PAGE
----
The risks relating to commercial and owners’ influence over editorial content have risen from MPM2017. In the MPM2020 implementation, only 5 countries score as low risk (Denmark, France, Germany, Portugal and the Netherlands). 11 countries score as medium risk (Austria, Belgium, Cyprus, Estonia, Finland, Ireland, Italy, Luxembourg, Poland, Spain, and the United Kingdom), the remaining 14 being at high risk (Albania, Bulgaria, Croatia, the Czech Republic, Greece, Hungary, Latvia, Lithuania, Malta, Romania, Slovakia, Slovenia, Sweden and Turkey).
Even if the impact of digital competition affects all of the indicators in the area, the extraction of the score for digital variables can help to better assess the risks that are linked to the online environment. The average score of the digital variables for the Market Plurality area is 61%, (i.e. medium risk). It is slightly lower in comparison with the overall risk (64% for EU+2, 63% for the EU).
In each of the five indicators of the Market Plurality area, the digital score is at the same risk-level as the overall score, but with different numerical values. In the indicators on market concentration, the digital variables mark a very high level of risk: 80% for News media concentration, 77% for Online platforms and competition enforcement. The sub-indicator on Gateways to news (which aims to assess the role of algorithm-driven access to news, and the concentration in the online advertising market) scores as a high risk in all the countries monitored by MPM2020.
The data collection in the Market Plurality area has been challenging, particularly for the digital variables. Based on the MPM methodology, lack of data is coded as “no data” in the MPM questionnaire and the consequent level of risk is assessed having regard to the country context. “No data” coding in the Market Plurality area amounts to 18% of all the questions in the area itself (compared to 7% for all of the MPM’s areas), highlighting a high degree of opacity that, in itself, can be seen as a risk for market pluralism.
Political pluralism, as a potential for actively representing the diversity of the political spectrum and of ideological views in the media and other relevant platforms, is one of the crucial conditions for democracy and democratic citizenship. The Political Independence area is assessed using indicators that evaluate the extent of the politicisation of the distribution of the resources to the media; political control of media organisations and content; and, especially, of the public service media. The area evaluates the editorial autonomy to self-regulate in traditional and digital news environments, and safeguards against manipulative practices in political advertising in the audiovisual media and on online platforms. Media policies and media regulation have mainly been focused on audiovisual media, because of their perceived impact on public opinion, and because of their use of finite spectrum resources. As more people are shifting their attention and news habits to online platforms and sources, more attention needs to be given to the conditions in which political information there is shared, moderated and accessed. The MPM2020 thus introduces a set of variables that aim to assess the political control over digital native media, the fairness and transparency of (micro-targeted) political advertising on the social media, and the potential for journalists to self-regulate their activities in the platform’s realm.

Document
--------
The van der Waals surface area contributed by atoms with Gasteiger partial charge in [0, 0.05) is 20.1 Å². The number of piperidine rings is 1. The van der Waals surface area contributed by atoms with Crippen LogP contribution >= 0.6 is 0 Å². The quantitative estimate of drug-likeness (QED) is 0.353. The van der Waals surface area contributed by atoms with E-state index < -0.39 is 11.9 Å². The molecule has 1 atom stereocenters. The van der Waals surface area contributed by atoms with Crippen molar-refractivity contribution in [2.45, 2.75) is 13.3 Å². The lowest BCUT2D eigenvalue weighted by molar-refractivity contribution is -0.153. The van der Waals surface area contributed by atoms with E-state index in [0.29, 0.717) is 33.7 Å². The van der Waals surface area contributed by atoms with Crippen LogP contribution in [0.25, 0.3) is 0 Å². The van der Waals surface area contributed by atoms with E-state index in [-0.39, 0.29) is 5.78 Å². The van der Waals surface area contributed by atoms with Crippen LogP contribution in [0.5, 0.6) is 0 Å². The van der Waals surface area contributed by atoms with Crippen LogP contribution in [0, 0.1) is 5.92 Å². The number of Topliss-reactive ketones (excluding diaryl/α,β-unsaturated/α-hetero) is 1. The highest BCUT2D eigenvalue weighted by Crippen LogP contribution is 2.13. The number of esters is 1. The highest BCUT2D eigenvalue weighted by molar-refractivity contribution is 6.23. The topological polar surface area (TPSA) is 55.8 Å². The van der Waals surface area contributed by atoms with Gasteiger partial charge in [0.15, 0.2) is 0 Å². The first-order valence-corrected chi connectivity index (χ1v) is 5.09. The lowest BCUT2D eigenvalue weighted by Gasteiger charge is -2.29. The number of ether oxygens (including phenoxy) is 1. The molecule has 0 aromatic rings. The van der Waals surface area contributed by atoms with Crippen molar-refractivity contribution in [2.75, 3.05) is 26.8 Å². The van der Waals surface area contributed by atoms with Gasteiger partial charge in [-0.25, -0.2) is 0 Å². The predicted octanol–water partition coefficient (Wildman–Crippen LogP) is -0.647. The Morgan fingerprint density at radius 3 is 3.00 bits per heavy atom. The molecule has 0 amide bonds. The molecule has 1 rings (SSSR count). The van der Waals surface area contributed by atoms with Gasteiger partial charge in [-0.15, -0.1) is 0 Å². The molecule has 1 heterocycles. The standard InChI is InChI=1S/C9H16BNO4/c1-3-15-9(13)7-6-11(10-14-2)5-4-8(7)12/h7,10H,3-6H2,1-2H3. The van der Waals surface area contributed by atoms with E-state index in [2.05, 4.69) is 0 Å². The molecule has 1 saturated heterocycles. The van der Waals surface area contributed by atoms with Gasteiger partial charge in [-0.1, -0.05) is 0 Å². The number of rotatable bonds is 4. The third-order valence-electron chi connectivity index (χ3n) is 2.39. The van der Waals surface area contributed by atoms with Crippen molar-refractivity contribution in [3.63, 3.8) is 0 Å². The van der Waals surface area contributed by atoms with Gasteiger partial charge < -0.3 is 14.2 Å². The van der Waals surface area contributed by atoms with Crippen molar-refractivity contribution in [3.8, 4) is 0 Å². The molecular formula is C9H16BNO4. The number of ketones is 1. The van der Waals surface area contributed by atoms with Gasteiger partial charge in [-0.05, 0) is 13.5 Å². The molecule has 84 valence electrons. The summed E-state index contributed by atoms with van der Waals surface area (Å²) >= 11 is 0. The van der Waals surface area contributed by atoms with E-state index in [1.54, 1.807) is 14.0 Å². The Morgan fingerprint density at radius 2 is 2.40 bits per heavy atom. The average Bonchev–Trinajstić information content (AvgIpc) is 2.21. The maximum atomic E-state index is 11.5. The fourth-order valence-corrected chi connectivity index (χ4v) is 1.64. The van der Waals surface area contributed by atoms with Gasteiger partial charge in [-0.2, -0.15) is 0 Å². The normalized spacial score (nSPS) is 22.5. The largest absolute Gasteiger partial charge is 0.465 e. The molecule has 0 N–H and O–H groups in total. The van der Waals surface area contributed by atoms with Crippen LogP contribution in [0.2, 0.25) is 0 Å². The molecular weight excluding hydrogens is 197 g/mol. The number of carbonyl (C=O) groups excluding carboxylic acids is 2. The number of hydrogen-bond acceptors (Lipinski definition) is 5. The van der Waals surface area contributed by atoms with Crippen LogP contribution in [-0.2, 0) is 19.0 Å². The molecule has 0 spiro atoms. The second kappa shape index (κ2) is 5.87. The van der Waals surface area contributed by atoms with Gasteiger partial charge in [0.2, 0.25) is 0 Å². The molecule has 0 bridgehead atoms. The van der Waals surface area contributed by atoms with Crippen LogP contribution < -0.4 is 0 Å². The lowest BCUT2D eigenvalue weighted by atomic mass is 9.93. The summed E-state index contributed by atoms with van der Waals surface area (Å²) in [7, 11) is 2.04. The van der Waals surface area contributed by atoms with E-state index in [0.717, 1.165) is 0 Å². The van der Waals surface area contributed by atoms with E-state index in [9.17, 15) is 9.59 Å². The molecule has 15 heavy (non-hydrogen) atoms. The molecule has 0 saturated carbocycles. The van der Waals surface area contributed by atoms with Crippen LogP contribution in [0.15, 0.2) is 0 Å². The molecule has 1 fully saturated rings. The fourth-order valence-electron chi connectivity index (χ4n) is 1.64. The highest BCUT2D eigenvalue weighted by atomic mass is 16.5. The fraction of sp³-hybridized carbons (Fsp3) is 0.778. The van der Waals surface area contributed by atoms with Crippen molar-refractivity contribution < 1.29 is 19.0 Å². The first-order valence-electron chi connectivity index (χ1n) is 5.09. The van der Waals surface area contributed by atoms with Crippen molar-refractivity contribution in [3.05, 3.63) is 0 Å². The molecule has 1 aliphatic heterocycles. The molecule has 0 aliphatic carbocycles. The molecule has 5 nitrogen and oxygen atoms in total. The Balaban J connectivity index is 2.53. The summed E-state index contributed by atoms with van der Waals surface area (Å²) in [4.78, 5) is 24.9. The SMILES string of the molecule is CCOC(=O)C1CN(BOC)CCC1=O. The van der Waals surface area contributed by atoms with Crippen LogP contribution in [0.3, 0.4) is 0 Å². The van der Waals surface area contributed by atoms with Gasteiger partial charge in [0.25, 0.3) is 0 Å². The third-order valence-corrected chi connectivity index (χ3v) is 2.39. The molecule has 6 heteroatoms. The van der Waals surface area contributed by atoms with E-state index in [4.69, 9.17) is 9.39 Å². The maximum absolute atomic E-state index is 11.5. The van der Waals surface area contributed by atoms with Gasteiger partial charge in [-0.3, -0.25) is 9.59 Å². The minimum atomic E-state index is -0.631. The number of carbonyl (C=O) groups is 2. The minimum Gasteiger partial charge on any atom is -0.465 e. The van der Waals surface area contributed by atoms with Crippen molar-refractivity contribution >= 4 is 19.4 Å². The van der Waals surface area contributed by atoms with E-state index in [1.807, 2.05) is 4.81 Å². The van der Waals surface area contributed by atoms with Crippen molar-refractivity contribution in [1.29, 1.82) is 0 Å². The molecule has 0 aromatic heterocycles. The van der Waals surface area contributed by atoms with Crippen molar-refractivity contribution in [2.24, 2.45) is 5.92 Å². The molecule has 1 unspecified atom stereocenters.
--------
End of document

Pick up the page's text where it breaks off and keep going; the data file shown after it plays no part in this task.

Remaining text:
Overall, the Political Independence area is at high risk in 7 countries (Bulgaria, Hungary, Malta, Poland, Romania, Slovenia, and Turkey). Seven other countries are found to be at low risk (Belgium, Denmark, France, Germany, the Netherlands, Portugal, and Sweden). A majority of countries, namely, 16, including a candidate country, Albania, in which the MPM was implemented for the first time in 2018-2019, score medium risk.
While, on average, for all of the countries covered by the research, the risk remained almost the same as in MPM2017 (when it was 46%), in several cases the level of risk has changed. Malta and Romania, which, in MPM2017, performed within the medium risk band, but were scored as being very close to high, now score a high risk. In both cases, this is largely due to the increase in risk for the indicator Audiovisual media, online platforms and elections. Unlike the MPM2017, when this indicator was purely focused on audiovisual media in elections, in the MPM2020 it was redesigned to also evaluate the conditions and safeguards for fair play and the transparency of political advertising online, including those online platforms that distribute content. While most countries in the EU have a law or another instrument with which to ensure transparency and allow equal opportunities in political advertising during election campaigns in the audiovisual media, this is far from being a reality in the online sphere, where different possibilities are offered, and different techniques are used to influence political opinions.
Turkey continues to be the only country that scores high risks across all five indicators in the area of Political Independence. Overall, for all of the 30 countries examined, most risks in the area of Political Independence relate to the lack of regulatory, or self-regulatory, protection of editorial autonomy. The risks are further associated with the general lack of political independence of the media: conflicts of interest between holding government office and media ownership, especially at the local level, is often not effectively regulated, and other indirect means of political control over the media, such as state advertising, are also used. Public service media, especially in Central and Eastern Europe, are at the risk of government interference through the appointment of politically dependent management.